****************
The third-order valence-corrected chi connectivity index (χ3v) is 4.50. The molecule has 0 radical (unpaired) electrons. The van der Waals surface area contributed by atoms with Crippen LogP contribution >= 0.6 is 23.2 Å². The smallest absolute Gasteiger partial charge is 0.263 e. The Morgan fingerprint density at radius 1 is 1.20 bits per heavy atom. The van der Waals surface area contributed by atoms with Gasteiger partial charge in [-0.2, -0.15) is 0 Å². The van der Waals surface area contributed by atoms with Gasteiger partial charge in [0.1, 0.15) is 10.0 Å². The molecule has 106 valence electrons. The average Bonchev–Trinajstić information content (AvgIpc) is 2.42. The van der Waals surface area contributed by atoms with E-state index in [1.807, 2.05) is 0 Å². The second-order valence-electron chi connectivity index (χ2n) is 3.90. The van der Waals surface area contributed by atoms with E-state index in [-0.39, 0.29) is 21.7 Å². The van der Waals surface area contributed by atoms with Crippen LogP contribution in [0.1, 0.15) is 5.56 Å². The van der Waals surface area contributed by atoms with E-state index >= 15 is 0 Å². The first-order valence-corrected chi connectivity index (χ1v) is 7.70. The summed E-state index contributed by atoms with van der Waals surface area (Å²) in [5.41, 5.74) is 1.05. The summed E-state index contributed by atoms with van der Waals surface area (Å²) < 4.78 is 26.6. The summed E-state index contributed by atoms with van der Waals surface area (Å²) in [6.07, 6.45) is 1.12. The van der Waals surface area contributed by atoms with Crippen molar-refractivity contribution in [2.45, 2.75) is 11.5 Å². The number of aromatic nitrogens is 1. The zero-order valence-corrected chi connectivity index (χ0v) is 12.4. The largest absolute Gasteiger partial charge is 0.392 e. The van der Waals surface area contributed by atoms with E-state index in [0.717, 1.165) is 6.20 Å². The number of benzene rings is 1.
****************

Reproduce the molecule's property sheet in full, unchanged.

The third-order valence-corrected chi connectivity index (χ3v) is 4.50. The molecule has 0 radical (unpaired) electrons. The van der Waals surface area contributed by atoms with Crippen LogP contribution >= 0.6 is 23.2 Å². The smallest absolute Gasteiger partial charge is 0.263 e. The Morgan fingerprint density at radius 1 is 1.20 bits per heavy atom. The van der Waals surface area contributed by atoms with Gasteiger partial charge in [-0.2, -0.15) is 0 Å². The van der Waals surface area contributed by atoms with Gasteiger partial charge in [0.1, 0.15) is 10.0 Å². The molecule has 106 valence electrons. The average Bonchev–Trinajstić information content (AvgIpc) is 2.42. The van der Waals surface area contributed by atoms with E-state index in [1.807, 2.05) is 0 Å². The second-order valence-electron chi connectivity index (χ2n) is 3.90. The van der Waals surface area contributed by atoms with E-state index in [-0.39, 0.29) is 21.7 Å². The van der Waals surface area contributed by atoms with Crippen LogP contribution in [0.1, 0.15) is 5.56 Å². The van der Waals surface area contributed by atoms with E-state index >= 15 is 0 Å². The first-order valence-corrected chi connectivity index (χ1v) is 7.70. The summed E-state index contributed by atoms with van der Waals surface area (Å²) in [5.41, 5.74) is 1.05. The summed E-state index contributed by atoms with van der Waals surface area (Å²) < 4.78 is 26.6. The summed E-state index contributed by atoms with van der Waals surface area (Å²) in [6.07, 6.45) is 1.12. The van der Waals surface area contributed by atoms with Crippen molar-refractivity contribution in [2.45, 2.75) is 11.5 Å². The number of aromatic nitrogens is 1. The zero-order valence-corrected chi connectivity index (χ0v) is 12.4. The largest absolute Gasteiger partial charge is 0.392 e. The van der Waals surface area contributed by atoms with E-state index in [0.717, 1.165) is 6.20 Å². The number of benzene rings is 1.